THE MORALS OF JESUS
To Dr. Benjamin Rush, with a Syllabus
Washington, Apr. 21, 1803
DEAR SIR, -- In some of the delightful conversations with you,
in the evenings of 1798-99, and which served as an anodyne to the
afflictions of the crisis through which our country was then
laboring, the Christian religion was sometimes our topic; and I then
promised you, that one day or other, I would give you my views of it.
They are the result of a life of inquiry & reflection, and very
different from that anti-Christian system imputed to me by those who
know nothing ofmy opinions. To the corruptions of Christianity I am
indeed opposed; but not to the genuine precepts of Jesus himself. I
am a Christian, in the only sense he wished any one to be; sincerely
attached to his doctrines, in preference to all others; ascribing to
himself every _human_ excellence; & believing he never claimed any
other. At the short intervals since these conversations, when I
could justifiably abstract my mind from public affairs, the subject
has been under my contemplation. But the more I considered it, the
more it expanded beyond the measure of either my time or information.
In the moment of my late departure from Monticello, I received from
Doctr Priestley, his little treatise of "Socrates & Jesus compared."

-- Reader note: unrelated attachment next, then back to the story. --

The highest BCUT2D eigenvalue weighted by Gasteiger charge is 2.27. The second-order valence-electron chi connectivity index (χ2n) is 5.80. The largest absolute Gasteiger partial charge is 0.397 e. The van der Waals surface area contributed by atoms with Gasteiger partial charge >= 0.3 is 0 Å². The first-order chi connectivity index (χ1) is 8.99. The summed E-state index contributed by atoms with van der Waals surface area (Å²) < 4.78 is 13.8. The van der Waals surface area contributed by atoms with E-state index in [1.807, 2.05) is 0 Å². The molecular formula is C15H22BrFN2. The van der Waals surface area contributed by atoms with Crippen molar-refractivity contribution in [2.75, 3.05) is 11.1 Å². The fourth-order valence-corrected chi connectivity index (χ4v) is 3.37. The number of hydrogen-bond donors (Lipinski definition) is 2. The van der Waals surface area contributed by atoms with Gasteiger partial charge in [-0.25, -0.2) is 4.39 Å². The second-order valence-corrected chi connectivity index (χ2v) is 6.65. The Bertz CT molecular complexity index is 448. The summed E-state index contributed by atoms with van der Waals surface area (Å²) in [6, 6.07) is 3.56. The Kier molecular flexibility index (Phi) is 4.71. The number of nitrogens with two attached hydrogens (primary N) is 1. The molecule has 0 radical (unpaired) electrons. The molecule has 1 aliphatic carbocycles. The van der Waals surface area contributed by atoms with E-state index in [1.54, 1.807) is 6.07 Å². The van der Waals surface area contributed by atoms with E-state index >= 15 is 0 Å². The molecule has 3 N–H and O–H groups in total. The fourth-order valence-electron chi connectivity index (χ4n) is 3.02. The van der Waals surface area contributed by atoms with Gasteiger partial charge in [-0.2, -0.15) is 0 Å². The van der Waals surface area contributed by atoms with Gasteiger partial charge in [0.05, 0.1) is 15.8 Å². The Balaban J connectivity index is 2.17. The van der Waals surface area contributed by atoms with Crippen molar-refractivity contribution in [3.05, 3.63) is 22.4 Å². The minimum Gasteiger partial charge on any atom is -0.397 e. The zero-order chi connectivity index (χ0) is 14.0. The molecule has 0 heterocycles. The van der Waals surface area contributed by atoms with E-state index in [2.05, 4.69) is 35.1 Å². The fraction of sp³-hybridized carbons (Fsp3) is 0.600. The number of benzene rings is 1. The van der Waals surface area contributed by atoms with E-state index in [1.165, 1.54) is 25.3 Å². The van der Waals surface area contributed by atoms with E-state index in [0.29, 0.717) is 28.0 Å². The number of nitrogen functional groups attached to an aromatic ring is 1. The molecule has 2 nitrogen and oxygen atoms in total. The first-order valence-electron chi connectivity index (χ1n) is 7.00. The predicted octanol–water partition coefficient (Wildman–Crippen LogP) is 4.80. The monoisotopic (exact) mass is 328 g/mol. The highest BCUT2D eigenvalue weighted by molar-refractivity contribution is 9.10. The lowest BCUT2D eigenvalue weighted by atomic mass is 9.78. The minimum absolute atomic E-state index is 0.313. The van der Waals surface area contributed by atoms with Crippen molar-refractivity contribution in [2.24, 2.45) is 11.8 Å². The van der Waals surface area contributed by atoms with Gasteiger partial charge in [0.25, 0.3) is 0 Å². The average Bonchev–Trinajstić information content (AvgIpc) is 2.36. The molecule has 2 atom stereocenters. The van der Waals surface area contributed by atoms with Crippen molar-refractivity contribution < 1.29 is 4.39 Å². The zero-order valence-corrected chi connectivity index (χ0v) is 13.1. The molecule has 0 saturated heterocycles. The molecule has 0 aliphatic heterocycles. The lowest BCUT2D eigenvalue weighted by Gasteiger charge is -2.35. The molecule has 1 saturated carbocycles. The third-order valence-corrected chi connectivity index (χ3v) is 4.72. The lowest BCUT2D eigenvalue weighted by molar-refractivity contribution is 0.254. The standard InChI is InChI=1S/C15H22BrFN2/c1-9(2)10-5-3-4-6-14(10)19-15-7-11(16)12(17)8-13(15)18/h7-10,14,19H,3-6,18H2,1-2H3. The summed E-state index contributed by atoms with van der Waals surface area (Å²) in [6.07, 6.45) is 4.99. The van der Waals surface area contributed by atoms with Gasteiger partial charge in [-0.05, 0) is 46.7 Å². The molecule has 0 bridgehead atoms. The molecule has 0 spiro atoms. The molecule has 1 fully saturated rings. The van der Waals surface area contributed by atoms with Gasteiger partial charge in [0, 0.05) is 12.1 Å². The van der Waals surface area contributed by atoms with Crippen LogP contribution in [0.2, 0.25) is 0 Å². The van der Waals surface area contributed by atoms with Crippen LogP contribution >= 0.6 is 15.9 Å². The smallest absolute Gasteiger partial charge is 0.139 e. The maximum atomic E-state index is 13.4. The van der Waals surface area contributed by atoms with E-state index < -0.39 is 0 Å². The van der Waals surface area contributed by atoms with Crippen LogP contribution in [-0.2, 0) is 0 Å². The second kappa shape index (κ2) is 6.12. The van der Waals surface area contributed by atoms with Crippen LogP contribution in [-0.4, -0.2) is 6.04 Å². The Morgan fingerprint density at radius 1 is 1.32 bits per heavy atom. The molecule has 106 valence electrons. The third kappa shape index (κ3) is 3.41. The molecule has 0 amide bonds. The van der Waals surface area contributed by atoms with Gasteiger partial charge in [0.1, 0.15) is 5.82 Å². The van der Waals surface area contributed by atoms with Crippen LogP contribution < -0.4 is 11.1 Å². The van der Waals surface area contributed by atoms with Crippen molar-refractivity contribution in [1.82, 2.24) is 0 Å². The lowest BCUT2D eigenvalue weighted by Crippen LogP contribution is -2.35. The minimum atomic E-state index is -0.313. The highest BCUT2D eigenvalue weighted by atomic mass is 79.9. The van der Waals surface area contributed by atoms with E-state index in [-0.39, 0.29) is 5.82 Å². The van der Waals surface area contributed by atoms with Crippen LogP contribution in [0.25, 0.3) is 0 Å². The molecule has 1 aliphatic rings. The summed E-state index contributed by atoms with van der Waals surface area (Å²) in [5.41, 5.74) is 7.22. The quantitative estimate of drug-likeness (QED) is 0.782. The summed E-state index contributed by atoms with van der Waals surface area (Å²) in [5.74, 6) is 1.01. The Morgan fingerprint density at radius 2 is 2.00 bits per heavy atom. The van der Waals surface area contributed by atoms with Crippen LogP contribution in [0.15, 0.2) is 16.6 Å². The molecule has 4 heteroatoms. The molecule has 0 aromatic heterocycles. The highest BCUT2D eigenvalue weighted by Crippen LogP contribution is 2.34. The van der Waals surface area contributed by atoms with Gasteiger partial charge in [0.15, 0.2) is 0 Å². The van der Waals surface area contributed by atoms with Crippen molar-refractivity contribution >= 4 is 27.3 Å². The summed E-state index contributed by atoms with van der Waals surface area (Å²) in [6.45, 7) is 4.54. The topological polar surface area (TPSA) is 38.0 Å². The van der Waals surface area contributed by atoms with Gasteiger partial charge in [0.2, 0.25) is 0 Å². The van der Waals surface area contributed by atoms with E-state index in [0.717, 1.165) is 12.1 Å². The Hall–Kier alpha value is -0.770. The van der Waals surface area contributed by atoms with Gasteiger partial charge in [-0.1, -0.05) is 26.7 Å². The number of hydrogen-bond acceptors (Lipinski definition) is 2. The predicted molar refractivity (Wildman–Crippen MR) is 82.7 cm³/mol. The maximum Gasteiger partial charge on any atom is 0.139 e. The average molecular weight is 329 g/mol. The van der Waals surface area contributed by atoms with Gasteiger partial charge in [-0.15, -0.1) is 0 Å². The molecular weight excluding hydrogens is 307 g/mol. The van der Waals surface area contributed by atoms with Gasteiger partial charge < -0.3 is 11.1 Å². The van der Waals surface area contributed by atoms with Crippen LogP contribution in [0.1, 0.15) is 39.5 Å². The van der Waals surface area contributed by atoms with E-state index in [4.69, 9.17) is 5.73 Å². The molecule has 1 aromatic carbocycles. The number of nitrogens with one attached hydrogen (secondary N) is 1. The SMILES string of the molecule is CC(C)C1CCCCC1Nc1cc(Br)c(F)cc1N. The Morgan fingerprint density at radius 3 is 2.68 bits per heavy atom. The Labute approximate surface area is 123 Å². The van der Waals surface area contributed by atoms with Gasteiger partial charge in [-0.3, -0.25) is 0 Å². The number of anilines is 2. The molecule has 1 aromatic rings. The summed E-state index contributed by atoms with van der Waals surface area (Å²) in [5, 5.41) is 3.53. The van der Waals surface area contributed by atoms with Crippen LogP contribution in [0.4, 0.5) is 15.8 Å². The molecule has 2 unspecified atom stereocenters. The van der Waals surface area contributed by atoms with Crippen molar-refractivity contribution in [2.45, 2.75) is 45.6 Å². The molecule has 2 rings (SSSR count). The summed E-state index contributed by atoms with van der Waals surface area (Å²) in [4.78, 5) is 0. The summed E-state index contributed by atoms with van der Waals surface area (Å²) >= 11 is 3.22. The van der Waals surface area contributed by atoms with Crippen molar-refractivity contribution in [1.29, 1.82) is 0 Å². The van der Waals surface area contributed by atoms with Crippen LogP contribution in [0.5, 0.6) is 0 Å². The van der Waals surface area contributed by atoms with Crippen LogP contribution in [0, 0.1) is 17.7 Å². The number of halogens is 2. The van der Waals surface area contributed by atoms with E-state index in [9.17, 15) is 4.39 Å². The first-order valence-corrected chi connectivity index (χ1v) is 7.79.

This being a section of the general view I had taken of the field, it
became a subject of reflection while on the road, and unoccupied
otherwise. The result was, to arrange in my mind a syllabus, or
outline of such an estimate of the comparative merits of
Christianity, as I wished to see executed by some one of more leisure
and information for the task, than myself. This I now send you, as
the only discharge of my promise I can probably ever execute. And in
confiding it to you, I know it will not be exposed to the malignant
perversions of those who make every word from me a text for new
misrepresentations & calumnies. I am moreover averse to the
communication of my religious tenets to the public; because it would
countenance the presumption of those who have endeavored to draw them
before that tribunal, and to seduce public opinion to erect itself
into that inquisition over the rights of conscience, which the laws
have so justly proscribed. It behoves every man who values liberty
of conscience for himself, to resist invasions of it in the case of
others; or their case may, by change of circumstances, become his
own. It behoves him, too, in his own case, to give no example of
concession, betraying the common right of independent opinion, by
answering questions of faith, which the laws have left between God &
himself. Accept my affectionate salutations.
SYLLABUS OF AN ESTIMATE OF THE MERIT OF THE DOCTRINES OF JESUS
COMPARED WITH THOSE OF OTHERS
In a comparative view of the Ethics of the enlightened nations
of antiquity, of the Jews and of Jesus, no notice should be taken of
the corruptions of reason among the ancients, to wit, the idolatry &
superstition of the vulgar, nor of the corruptions of Christianity by
the learned among its professors.
Let a just view be taken of the moral principles inculcated by
the most esteemed of the sects of ancient philosophy, or of their